Future of airports dependent on a skilled, diverse workforce, experts agree

Capacity requirements bring new opportunities - and challenges - for infrastructure projects

Left to right – Blessing Danha, Tim Norwood, Wilma Allan, Darren Colderwood
Left to right – Blessing Danha, Tim Norwood, Wilma Allan, Darren Colderwood

Ensuring that employers have access to a diverse range of skills to meet workforce demand is crucial to the future of airports, specialists have argued.

The representatives from three key London airports - Gatwick, Heathrow and London City - spoke at the ICE London lecture Aviation update: In search of capacity on 1 April. The event was held at ICE’s headquarters at One Great George Street, as part of the 2019 Knowledge Programme.

Each speaker provided an update on their individual airport’s activities, with a focus on their plans for expansion and responding to capacity requirements as demand increases. The discussion highlighted some of the key challenges they face when delivering infrastructure projects, including the need to protect local communities from noise pollution, attracting sufficient investment for key projects, new trends in technology and the unpredictability of digital changes.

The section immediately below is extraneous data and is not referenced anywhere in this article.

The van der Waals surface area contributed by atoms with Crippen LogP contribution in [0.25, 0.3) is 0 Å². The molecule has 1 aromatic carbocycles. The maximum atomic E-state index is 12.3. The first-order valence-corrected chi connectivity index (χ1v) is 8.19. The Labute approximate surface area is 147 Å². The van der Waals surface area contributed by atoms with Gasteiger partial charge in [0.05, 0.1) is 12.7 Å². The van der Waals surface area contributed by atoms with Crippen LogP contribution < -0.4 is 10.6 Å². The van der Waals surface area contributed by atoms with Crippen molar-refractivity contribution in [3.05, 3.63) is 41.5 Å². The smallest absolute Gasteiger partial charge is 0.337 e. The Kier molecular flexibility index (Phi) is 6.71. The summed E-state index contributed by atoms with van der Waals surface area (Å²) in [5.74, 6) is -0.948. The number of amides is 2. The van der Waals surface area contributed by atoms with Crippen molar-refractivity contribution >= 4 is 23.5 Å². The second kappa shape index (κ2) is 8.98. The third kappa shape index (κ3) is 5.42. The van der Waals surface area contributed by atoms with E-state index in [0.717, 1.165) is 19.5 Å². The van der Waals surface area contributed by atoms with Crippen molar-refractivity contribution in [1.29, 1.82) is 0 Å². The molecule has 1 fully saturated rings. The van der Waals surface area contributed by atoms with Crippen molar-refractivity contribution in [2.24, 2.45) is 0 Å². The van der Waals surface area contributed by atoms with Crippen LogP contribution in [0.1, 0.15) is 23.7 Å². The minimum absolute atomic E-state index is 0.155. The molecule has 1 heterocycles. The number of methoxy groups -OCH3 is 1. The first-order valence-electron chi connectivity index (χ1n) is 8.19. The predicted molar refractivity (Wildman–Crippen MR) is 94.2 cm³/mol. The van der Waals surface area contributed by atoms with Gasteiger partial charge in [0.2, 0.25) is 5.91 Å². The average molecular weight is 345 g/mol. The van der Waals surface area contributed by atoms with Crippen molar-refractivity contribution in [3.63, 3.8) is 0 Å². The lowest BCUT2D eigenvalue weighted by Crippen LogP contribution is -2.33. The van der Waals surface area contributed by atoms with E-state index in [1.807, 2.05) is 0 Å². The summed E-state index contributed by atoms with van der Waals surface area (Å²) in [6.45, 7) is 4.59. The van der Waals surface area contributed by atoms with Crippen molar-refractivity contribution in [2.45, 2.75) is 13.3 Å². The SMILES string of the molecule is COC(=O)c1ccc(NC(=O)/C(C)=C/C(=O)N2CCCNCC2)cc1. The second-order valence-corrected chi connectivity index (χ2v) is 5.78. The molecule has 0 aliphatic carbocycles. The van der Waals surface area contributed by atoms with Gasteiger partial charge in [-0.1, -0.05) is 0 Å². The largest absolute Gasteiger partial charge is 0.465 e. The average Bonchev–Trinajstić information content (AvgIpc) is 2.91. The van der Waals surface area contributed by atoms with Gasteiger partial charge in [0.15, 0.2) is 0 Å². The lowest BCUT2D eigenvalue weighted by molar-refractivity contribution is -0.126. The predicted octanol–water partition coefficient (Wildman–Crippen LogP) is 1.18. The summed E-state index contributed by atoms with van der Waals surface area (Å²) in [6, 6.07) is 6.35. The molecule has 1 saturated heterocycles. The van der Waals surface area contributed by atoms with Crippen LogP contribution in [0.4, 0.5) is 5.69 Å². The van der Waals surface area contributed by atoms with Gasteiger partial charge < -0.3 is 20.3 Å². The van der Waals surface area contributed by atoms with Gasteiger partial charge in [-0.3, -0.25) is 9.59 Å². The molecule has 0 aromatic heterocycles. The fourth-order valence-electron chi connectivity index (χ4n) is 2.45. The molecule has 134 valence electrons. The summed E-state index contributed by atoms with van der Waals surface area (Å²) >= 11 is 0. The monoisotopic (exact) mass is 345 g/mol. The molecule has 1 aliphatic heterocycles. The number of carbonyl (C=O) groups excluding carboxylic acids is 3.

Tim Norwood, Director of Corporate Affairs, Planning and Sustainability spoke about Gatwick’s draft Master Plan and what it means for growth, whilst Wilma Allan, Chief Financial Officer, updated the audience on London City Airport’s £500 million Development Programme, which is currently underway whilst the airport remains fully operational. Darren Colderwood, Development Director, highlighted Heathrow’s four logistics hubs which aim to spread the benefits of expansion to communities throughout the country.

The event was chaired by Blessing Danha, Major Projects Advisory at KPMG UK.

A Q&A session following the presentations prompted further discussion on issues including the Project 13 methodology, how airports can attract more women and people from Black and Minority Ethnic backgrounds and the impact of the UK’s departure from the European Union.

Other topics touched on included the need for protection from security threats such as drone attacks and the importance of working closely with airlines to ensure that departure times are met.

ICE London will host its next lecture on Monday 16 September, following a summer break. Further information on how to register for this event will be published in due course.

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